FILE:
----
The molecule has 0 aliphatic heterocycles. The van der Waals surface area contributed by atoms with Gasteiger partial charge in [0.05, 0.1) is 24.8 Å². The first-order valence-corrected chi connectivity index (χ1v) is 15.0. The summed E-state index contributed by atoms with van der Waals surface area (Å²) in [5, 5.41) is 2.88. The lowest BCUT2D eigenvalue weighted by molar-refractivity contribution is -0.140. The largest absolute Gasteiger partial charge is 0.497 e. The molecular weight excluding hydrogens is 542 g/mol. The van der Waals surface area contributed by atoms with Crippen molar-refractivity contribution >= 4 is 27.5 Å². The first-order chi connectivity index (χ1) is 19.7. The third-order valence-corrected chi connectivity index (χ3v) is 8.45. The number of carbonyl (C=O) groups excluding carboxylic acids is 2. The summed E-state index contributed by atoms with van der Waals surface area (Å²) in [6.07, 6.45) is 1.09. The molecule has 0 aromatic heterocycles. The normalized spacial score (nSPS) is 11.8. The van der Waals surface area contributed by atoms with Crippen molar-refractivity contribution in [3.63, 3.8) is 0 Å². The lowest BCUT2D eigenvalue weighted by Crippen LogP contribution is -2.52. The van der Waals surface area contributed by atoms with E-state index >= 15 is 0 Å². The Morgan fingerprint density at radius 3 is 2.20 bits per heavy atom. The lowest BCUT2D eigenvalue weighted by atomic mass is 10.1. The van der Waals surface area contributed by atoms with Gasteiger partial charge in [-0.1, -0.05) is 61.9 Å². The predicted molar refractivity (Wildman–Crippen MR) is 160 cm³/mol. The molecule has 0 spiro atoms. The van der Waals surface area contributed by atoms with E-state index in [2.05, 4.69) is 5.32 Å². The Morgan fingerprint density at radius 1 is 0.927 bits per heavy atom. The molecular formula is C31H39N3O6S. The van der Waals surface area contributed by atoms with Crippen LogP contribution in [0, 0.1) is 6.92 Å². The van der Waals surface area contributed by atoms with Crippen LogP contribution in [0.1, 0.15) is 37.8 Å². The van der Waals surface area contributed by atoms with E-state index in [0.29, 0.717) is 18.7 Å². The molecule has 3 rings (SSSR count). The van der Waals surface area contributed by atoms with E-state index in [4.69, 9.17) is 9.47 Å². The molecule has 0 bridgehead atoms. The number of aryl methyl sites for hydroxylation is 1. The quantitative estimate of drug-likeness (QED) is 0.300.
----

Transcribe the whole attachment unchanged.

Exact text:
The molecule has 0 aliphatic heterocycles. The van der Waals surface area contributed by atoms with Gasteiger partial charge in [0.05, 0.1) is 24.8 Å². The first-order valence-corrected chi connectivity index (χ1v) is 15.0. The summed E-state index contributed by atoms with van der Waals surface area (Å²) in [5, 5.41) is 2.88. The lowest BCUT2D eigenvalue weighted by molar-refractivity contribution is -0.140. The largest absolute Gasteiger partial charge is 0.497 e. The molecular weight excluding hydrogens is 542 g/mol. The van der Waals surface area contributed by atoms with Crippen molar-refractivity contribution >= 4 is 27.5 Å². The first-order chi connectivity index (χ1) is 19.7. The third-order valence-corrected chi connectivity index (χ3v) is 8.45. The number of carbonyl (C=O) groups excluding carboxylic acids is 2. The summed E-state index contributed by atoms with van der Waals surface area (Å²) in [6.07, 6.45) is 1.09. The molecule has 0 aromatic heterocycles. The normalized spacial score (nSPS) is 11.8. The van der Waals surface area contributed by atoms with Crippen molar-refractivity contribution in [3.63, 3.8) is 0 Å². The lowest BCUT2D eigenvalue weighted by Crippen LogP contribution is -2.52. The van der Waals surface area contributed by atoms with E-state index >= 15 is 0 Å². The Morgan fingerprint density at radius 3 is 2.20 bits per heavy atom. The lowest BCUT2D eigenvalue weighted by atomic mass is 10.1. The van der Waals surface area contributed by atoms with Gasteiger partial charge in [-0.1, -0.05) is 61.9 Å². The predicted molar refractivity (Wildman–Crippen MR) is 160 cm³/mol. The molecule has 0 spiro atoms. The van der Waals surface area contributed by atoms with E-state index in [2.05, 4.69) is 5.32 Å². The Morgan fingerprint density at radius 1 is 0.927 bits per heavy atom. The molecular formula is C31H39N3O6S. The van der Waals surface area contributed by atoms with Crippen LogP contribution in [0, 0.1) is 6.92 Å². The van der Waals surface area contributed by atoms with Crippen LogP contribution in [0.1, 0.15) is 37.8 Å². The van der Waals surface area contributed by atoms with E-state index in [0.29, 0.717) is 18.7 Å². The molecule has 3 rings (SSSR count). The van der Waals surface area contributed by atoms with E-state index in [4.69, 9.17) is 9.47 Å². The molecule has 0 bridgehead atoms. The number of aryl methyl sites for hydroxylation is 1. The quantitative estimate of drug-likeness (QED) is 0.300.